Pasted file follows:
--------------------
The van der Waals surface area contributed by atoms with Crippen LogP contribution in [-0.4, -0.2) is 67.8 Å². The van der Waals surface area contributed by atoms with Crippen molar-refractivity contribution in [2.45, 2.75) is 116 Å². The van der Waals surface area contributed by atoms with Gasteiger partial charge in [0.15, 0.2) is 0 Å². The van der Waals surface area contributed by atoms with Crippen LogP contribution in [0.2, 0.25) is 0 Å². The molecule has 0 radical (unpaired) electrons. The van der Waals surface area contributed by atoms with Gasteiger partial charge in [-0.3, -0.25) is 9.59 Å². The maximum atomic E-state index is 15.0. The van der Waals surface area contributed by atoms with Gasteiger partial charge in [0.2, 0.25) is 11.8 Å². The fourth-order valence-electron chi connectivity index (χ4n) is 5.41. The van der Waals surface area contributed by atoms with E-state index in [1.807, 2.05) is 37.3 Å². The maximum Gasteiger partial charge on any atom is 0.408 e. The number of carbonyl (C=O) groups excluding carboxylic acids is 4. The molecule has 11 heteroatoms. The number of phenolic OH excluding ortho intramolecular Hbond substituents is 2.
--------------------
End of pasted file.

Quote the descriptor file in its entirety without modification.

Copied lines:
The van der Waals surface area contributed by atoms with Crippen LogP contribution in [-0.4, -0.2) is 67.8 Å². The van der Waals surface area contributed by atoms with Crippen molar-refractivity contribution in [2.45, 2.75) is 116 Å². The van der Waals surface area contributed by atoms with Gasteiger partial charge in [0.15, 0.2) is 0 Å². The van der Waals surface area contributed by atoms with Crippen LogP contribution in [0.2, 0.25) is 0 Å². The molecule has 0 radical (unpaired) electrons. The van der Waals surface area contributed by atoms with Gasteiger partial charge in [-0.3, -0.25) is 9.59 Å². The maximum atomic E-state index is 15.0. The van der Waals surface area contributed by atoms with Gasteiger partial charge in [0.2, 0.25) is 11.8 Å². The fourth-order valence-electron chi connectivity index (χ4n) is 5.41. The van der Waals surface area contributed by atoms with E-state index in [1.807, 2.05) is 37.3 Å². The maximum Gasteiger partial charge on any atom is 0.408 e. The number of carbonyl (C=O) groups excluding carboxylic acids is 4. The molecule has 11 heteroatoms. The number of phenolic OH excluding ortho intramolecular Hbond substituents is 2.